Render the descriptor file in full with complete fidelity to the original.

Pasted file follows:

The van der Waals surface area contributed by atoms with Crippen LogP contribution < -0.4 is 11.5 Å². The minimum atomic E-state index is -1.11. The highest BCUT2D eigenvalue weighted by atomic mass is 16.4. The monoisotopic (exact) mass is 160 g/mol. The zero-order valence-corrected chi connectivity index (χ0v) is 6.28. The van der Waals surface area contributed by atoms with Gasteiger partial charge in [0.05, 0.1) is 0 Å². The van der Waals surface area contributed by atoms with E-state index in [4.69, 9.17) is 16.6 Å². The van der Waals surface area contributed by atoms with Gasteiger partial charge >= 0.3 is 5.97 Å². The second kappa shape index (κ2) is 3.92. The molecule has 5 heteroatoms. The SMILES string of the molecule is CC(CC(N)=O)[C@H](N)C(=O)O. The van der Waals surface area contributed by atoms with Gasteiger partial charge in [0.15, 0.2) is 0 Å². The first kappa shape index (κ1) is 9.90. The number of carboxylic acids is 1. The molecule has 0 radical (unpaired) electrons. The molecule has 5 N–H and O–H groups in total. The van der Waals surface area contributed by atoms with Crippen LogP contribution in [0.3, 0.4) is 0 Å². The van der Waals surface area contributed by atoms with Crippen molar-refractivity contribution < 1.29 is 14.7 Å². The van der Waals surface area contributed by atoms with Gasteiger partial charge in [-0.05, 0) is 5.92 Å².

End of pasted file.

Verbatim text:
The van der Waals surface area contributed by atoms with Crippen LogP contribution < -0.4 is 11.5 Å². The minimum atomic E-state index is -1.11. The highest BCUT2D eigenvalue weighted by atomic mass is 16.4. The monoisotopic (exact) mass is 160 g/mol. The zero-order valence-corrected chi connectivity index (χ0v) is 6.28. The van der Waals surface area contributed by atoms with Gasteiger partial charge in [0.05, 0.1) is 0 Å². The van der Waals surface area contributed by atoms with E-state index in [4.69, 9.17) is 16.6 Å². The van der Waals surface area contributed by atoms with Gasteiger partial charge >= 0.3 is 5.97 Å². The second kappa shape index (κ2) is 3.92. The molecule has 5 heteroatoms. The SMILES string of the molecule is CC(CC(N)=O)[C@H](N)C(=O)O. The van der Waals surface area contributed by atoms with Gasteiger partial charge in [0.15, 0.2) is 0 Å². The first kappa shape index (κ1) is 9.90. The number of carboxylic acids is 1. The molecule has 0 radical (unpaired) electrons. The molecule has 5 N–H and O–H groups in total. The van der Waals surface area contributed by atoms with Crippen LogP contribution in [0.3, 0.4) is 0 Å². The van der Waals surface area contributed by atoms with Crippen molar-refractivity contribution < 1.29 is 14.7 Å². The van der Waals surface area contributed by atoms with Gasteiger partial charge in [-0.05, 0) is 5.92 Å².